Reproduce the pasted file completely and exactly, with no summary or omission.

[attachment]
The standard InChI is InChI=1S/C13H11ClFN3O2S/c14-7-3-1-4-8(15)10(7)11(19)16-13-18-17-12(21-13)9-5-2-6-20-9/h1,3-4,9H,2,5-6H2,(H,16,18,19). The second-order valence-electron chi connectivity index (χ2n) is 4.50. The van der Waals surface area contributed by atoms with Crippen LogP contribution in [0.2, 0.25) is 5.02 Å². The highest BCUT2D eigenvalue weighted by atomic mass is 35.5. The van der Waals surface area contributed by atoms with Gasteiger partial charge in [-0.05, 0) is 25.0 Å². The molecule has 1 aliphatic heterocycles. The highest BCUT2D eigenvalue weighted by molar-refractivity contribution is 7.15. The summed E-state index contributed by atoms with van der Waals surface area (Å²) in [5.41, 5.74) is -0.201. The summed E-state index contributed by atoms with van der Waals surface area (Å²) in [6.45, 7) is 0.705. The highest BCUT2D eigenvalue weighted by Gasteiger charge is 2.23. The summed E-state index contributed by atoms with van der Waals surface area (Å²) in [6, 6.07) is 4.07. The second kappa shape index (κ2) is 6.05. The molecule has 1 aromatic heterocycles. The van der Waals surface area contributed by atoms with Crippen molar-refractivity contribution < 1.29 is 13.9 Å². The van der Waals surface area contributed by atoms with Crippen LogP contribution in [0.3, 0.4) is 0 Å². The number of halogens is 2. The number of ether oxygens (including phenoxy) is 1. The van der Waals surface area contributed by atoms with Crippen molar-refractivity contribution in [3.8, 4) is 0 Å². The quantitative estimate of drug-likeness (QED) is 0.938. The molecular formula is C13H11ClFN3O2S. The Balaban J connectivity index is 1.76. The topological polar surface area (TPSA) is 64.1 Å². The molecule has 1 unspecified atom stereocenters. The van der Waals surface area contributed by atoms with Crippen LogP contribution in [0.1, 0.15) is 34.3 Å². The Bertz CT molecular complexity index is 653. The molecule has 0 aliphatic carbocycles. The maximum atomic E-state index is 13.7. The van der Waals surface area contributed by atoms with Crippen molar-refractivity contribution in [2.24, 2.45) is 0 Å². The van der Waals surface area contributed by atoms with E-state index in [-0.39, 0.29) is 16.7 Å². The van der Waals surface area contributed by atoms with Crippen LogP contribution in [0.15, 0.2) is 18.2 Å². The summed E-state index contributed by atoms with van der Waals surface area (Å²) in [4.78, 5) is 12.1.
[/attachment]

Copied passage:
The standard InChI is InChI=1S/C13H11ClFN3O2S/c14-7-3-1-4-8(15)10(7)11(19)16-13-18-17-12(21-13)9-5-2-6-20-9/h1,3-4,9H,2,5-6H2,(H,16,18,19). The second-order valence-electron chi connectivity index (χ2n) is 4.50. The van der Waals surface area contributed by atoms with Crippen LogP contribution in [0.2, 0.25) is 5.02 Å². The highest BCUT2D eigenvalue weighted by atomic mass is 35.5. The van der Waals surface area contributed by atoms with Gasteiger partial charge in [-0.05, 0) is 25.0 Å². The molecule has 1 aliphatic heterocycles. The highest BCUT2D eigenvalue weighted by molar-refractivity contribution is 7.15. The summed E-state index contributed by atoms with van der Waals surface area (Å²) in [5.41, 5.74) is -0.201. The summed E-state index contributed by atoms with van der Waals surface area (Å²) in [6.45, 7) is 0.705. The highest BCUT2D eigenvalue weighted by Gasteiger charge is 2.23. The summed E-state index contributed by atoms with van der Waals surface area (Å²) in [6, 6.07) is 4.07. The second kappa shape index (κ2) is 6.05. The molecule has 1 aromatic heterocycles. The van der Waals surface area contributed by atoms with Crippen molar-refractivity contribution < 1.29 is 13.9 Å². The van der Waals surface area contributed by atoms with Crippen LogP contribution in [0.3, 0.4) is 0 Å². The number of halogens is 2. The number of ether oxygens (including phenoxy) is 1. The van der Waals surface area contributed by atoms with Crippen molar-refractivity contribution in [3.8, 4) is 0 Å². The quantitative estimate of drug-likeness (QED) is 0.938. The molecular formula is C13H11ClFN3O2S. The Balaban J connectivity index is 1.76. The topological polar surface area (TPSA) is 64.1 Å². The molecule has 1 unspecified atom stereocenters. The van der Waals surface area contributed by atoms with Crippen LogP contribution in [0.1, 0.15) is 34.3 Å². The Bertz CT molecular complexity index is 653. The molecule has 0 aliphatic carbocycles. The maximum atomic E-state index is 13.7. The van der Waals surface area contributed by atoms with Crippen molar-refractivity contribution in [2.24, 2.45) is 0 Å². The van der Waals surface area contributed by atoms with E-state index in [-0.39, 0.29) is 16.7 Å². The van der Waals surface area contributed by atoms with Crippen LogP contribution in [0.15, 0.2) is 18.2 Å². The summed E-state index contributed by atoms with van der Waals surface area (Å²) in [4.78, 5) is 12.1.